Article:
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The "Traceur" Lesson is part of the full, JS.Next: ES6 / ES2015 course featured in this preview video. Here's what you'd learn in this lesson:

Traceur is a JavaScript compiler that allows developers to code with upcoming JavaScript features and syntax. Traceur compiles the code back to the version of JavaScript supported today. Aaron walks the audience through how to set up Traceur and begin working with ES6 code in current browsers. FYI -- we also put together a starter project for you with a Grunt workflow:

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Transcript from the "Traceur" Lesson

>> [MUSIC]

>> Aaron Frost: I've got this let class, okay, and I've got a generator in it. let.js has a generator in it, don't ask me why. So you wanna use a generator, but you need it to compile into a language that even ES5 could speak, right? Because you have to support Legacy, okay?

[00:00:19] Cool, so I've got this generator class that's gonna do this code, and I want to compile it with Traceur now. So let me show you how to get Traceur installed.
>> Aaron Frost: Can you guys see this okay? That too big? Okay, I'm gonna see into source and cd es, okay.

[00:00:53] So the first thing you gonna do is say npm install -g traceur. Okay so it just goes out and global installs the Traceur utility for your computer. They threw it on npm even though it's, yeah. So yeah, there you go, that's Traceur. So now from the command line you've got,

>> Aaron Frost: Traceur, so you can do Traceur things from the command line now, okay. And it's got a huge health file, to kinda guide you through what it's gonna do. And if you have any questions, there's a lot of help out there online. So a lot of people using it.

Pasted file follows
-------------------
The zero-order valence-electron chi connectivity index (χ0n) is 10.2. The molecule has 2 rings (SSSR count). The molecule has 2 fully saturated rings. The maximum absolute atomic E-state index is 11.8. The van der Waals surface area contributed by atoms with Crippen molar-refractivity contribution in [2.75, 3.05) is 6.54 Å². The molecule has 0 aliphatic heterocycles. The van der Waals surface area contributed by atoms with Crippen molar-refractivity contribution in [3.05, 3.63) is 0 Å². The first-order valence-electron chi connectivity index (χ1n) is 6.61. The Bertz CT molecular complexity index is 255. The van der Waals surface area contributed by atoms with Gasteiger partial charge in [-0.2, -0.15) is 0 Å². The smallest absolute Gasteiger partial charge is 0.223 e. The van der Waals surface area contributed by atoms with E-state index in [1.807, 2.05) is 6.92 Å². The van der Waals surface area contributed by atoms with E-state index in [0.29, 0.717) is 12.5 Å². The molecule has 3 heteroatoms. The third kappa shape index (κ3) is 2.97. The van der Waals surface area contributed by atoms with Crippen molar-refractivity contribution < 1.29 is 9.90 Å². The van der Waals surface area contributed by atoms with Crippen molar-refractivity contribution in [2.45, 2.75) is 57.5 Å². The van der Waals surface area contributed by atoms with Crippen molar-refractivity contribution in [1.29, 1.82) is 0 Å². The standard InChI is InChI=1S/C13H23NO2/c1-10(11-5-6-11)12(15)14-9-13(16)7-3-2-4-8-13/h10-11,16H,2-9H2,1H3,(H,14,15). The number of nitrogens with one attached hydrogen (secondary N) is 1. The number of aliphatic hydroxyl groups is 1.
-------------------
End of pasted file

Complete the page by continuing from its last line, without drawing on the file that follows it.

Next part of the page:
[00:01:33] And there's a bunch of flags you can give it, like if you wanted to not use for-of's. You can say for-of = --four-of = false, --classes true, stuff like that. Okay, so you can include experimental stuff, you can include block binding. Anyway, there's a lot of stuff that you can do.

[00:02:00] So we've got this lead.jsk and I'm gonna go ahead and compile this into a generator real quick using Traceur. So let's clear this out. So I'm gonna say traceur, I want you to write my out into samples.temp.let.tcr.js, okay? And the script is samples.let.js, okay? So everyone see what I did there?

[00:02:40] I'm gonna hit Enter. Aw, I hate live coding but when it works, how good does that feel?
>> Students: [LAUGH]
>> Aaron Frost: My gosh, I was so worried. Okay, so now over here we've got this temp directory, where we've got let., let's delete that guy cuz he's just confusing. So we've got this thing that I just created, and you're like wow, it made all that for a frigging generator?

[00:03:04] Well yeah, there's no Traceur makes generator work in ES5 okay. So this is what Traceur's all about. It's about making it so you can write ES6 and have it run in ES5 Lant, okay? So there's a problem though and that is, like this line by itself, like let's say that this line, this file represented all of my code from all like all my libraries.

[00:03:27] I compiled it all into one line. I don't have the Traceur runtime, so when it tries to say $traceurRuntime do all these crazy thing, it's gonna actually freak out. So you guys are good. Are you guys gonna believe I actually just forgot the flag to include the runtime, let's try it.

[00:03:53] Include runtime, gosh.
>> Aaron Frost: Hold on.
>> Aaron Frost: What the heck?
>> Aaron Frost: To knife like a total putz, what is the thing?
>> Speaker 3: Are you talking about the map files?
>> Aaron Frost: No not the source maps, I don't care about the source maps right now. I can show you source maps, but it needs to include the Runtime so that-

>> Speaker 4: Put it in your index.html?
>> Aaron Frost: You can throw it in your index.html but you can also have the build tool put it in there for you, right.